Los Angeles Chargers 4-Round Mock Draft 2.0

The Los Angeles Chargers were tantalizingly close to the playoffs last year. And the roster got better in the offseason, re-signing Mike Williams and adding Khalil Mack to the defense. However, the AFC West went wild at the same time, adding players like Russell Wilson and Davante Adams. That’s why the “other” City of Angles team needs to nail their NFL draft picks like they do in this three-round LA Chargers mock draft.  

LA Chargers Mock Draft 1.0

(L-R) Wisconsin G Logan Bruss, the Chargers logo, and Ohio State WR Chris Olave. Bruss and Olave are picks in this LA Chargers mock draft.
L-R) Logan Bruss, LA Chargers logo, Chris Olave | Zach Bolinger/Icon Sportswire via Getty Images; Rich Graessle/Icon Sportswire via Getty Images; Rich Graessle/Icon Sportswire via Getty Images

In Sportscasting.com’s last LA Chargers mock draft, the picks addressed the team’s two biggest issues. The Chargers need to improve the offensive line and add speed and dynamism to keep up with the franchises they face twice a tear. That mock draft looked like this: 

  • Round 1, No. 17 overall: Trevor Penning, OT, Northern Iowa
  • Round 3, No. 79 overall: Darian Kinnard, IOL, Kentucky
  • Round 4, No. 123 overall: Velus Jones Jr., WR, Tennessee

With the NFL draft less than a week away now, nothing has changed regarding what the team needs. However, how they prioritize the different positions and where they target each one of them for ultimate efficiency has shifted a bit. Here is the LA Chargers mock draft 2.0. 

Round 1, No. 17 overall: Chris Olave, WR, Ohio State

Yes, offensive line might be a more glaring issue, but the organization is in an arms race for offensive weapons in the AFC West, so taking a burner like Ohio State’s Chris Olave makes sense here. 

From a team-building perspective, Keenan Allen will be 30 going into his 10th season, and Mike Williams is locked up on a 2- to 3-year deal. Outside of that, there aren’t any receivers who seem like long-term partners for Justin Herbert. 

Olave is 6-feet, 187-pounds, and can fly with 4.39-second 40-yard dash speed. He plays that fast on the field, too. The former Buckeye is also an excellent technical route-runner, so he can play in the slot or on the outside, which will give offensive coordinator Joe Lombardi and Herbert even more options as they try to keep up with the rest of their loaded division.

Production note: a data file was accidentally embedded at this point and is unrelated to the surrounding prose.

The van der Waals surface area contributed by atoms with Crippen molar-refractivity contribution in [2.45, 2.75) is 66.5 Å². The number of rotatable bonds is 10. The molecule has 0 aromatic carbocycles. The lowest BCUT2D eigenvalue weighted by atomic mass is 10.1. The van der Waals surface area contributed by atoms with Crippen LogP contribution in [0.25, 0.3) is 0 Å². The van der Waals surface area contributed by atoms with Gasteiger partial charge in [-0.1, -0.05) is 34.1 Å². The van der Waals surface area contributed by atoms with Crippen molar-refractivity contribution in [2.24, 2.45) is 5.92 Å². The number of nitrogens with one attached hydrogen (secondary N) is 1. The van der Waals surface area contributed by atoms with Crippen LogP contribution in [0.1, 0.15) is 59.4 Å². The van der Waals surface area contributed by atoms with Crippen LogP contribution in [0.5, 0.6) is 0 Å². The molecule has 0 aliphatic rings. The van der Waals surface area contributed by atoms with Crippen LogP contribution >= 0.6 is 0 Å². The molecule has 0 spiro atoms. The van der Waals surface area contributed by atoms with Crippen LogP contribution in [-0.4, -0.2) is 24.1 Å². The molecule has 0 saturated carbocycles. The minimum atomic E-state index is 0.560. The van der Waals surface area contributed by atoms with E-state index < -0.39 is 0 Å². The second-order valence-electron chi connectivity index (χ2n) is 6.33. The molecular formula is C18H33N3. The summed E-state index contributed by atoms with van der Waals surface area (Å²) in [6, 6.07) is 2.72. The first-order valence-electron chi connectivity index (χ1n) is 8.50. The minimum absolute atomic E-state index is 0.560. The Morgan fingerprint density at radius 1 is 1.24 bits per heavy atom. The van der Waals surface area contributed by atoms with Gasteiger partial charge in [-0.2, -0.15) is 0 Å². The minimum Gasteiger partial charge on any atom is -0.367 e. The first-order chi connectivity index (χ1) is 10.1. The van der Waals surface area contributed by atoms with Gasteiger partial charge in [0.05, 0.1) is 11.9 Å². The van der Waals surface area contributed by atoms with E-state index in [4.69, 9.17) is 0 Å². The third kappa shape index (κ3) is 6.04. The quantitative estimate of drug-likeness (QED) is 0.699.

Round 3, No. 79 overall: Max Mitchell, OT, Louisiana-Lafayette

The next pick in this LA Chargers mock draft is in the mid-third round because the team gave up pick No. 48 to the Chicago Bears to acquire Khalil Mack. This means that the franchise can’t address its O-line needs until this pick if they go with a WR in Round 1. 

Max Mitchell is a small school sleeper who can fill the Chargers’ need at right tackle. The Louisiana native is 6-foot-6, 307-pounds, and can play either tackle, which the team doesn’t need with Rashawn Slater on the left, but it’s always nice to have that option if injuries happen. 

Mitchell hasn’t shown he can stand up to intense competition week-after-week playing for the Ragin’ Cajuns, but all signs point to the fact he can do it. He has the body, the athleticism, and the toughness to become a solid (or better?) pro. He’s also durable and a team leader, which will hopefully help solidify Justin Herbert’s protection upfront. 

Round 4, No. 123 overall: Logan Bruss, OG, Wisconsin

After taking Max Mitchell, a small school upside pick, in this LA Chargers mock draft, the team picks an NFL-ready guard from a school that consistently produces excellent offensive lineman. This prospect is guard Logan Bruss from Wisconsin. 

The LA Chargers O-line ranked 10th last season, according to PFF. However, that’s a bit deceiving because C Corey Linsley, LG Matt Feiler, and LT Rashawn Slater were so good. RG Michael Schofield III and RT Storm Norton weren’t good at all. That’s why the team tries to revamp the right side of the OL with the third- and fourth-round picks. 

Bruss is a 6-foot-5, 309-pound guard with above-average athleticism. As a Badger, he played right tackle, right guard, and even blocking tight end at times. He has the measurables, production, and pedigree to be a Week 1 starter for the Chargers, and that’s exactly what they need. 

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